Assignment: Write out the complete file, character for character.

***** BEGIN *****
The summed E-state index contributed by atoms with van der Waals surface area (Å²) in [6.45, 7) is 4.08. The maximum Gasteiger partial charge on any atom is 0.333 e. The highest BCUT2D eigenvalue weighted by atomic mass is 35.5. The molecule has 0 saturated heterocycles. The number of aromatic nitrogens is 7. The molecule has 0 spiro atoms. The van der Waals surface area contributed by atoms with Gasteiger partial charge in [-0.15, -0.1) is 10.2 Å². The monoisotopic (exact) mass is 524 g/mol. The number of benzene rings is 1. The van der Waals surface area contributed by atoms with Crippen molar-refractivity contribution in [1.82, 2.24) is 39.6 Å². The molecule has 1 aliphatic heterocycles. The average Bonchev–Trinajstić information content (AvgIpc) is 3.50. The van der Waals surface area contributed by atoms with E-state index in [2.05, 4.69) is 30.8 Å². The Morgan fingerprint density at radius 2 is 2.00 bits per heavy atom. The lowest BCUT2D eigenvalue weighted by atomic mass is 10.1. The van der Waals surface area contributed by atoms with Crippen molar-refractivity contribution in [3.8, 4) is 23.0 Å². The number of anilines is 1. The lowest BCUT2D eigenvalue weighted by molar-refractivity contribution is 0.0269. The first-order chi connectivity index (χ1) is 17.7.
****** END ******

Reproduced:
The summed E-state index contributed by atoms with van der Waals surface area (Å²) in [6.45, 7) is 4.08. The maximum Gasteiger partial charge on any atom is 0.333 e. The highest BCUT2D eigenvalue weighted by atomic mass is 35.5. The molecule has 0 saturated heterocycles. The number of aromatic nitrogens is 7. The molecule has 0 spiro atoms. The van der Waals surface area contributed by atoms with Gasteiger partial charge in [-0.15, -0.1) is 10.2 Å². The monoisotopic (exact) mass is 524 g/mol. The number of benzene rings is 1. The van der Waals surface area contributed by atoms with Crippen molar-refractivity contribution in [1.82, 2.24) is 39.6 Å². The molecule has 1 aliphatic heterocycles. The average Bonchev–Trinajstić information content (AvgIpc) is 3.50. The van der Waals surface area contributed by atoms with E-state index in [2.05, 4.69) is 30.8 Å². The Morgan fingerprint density at radius 2 is 2.00 bits per heavy atom. The lowest BCUT2D eigenvalue weighted by atomic mass is 10.1. The van der Waals surface area contributed by atoms with Crippen molar-refractivity contribution in [3.8, 4) is 23.0 Å². The number of anilines is 1. The lowest BCUT2D eigenvalue weighted by molar-refractivity contribution is 0.0269. The first-order chi connectivity index (χ1) is 17.7.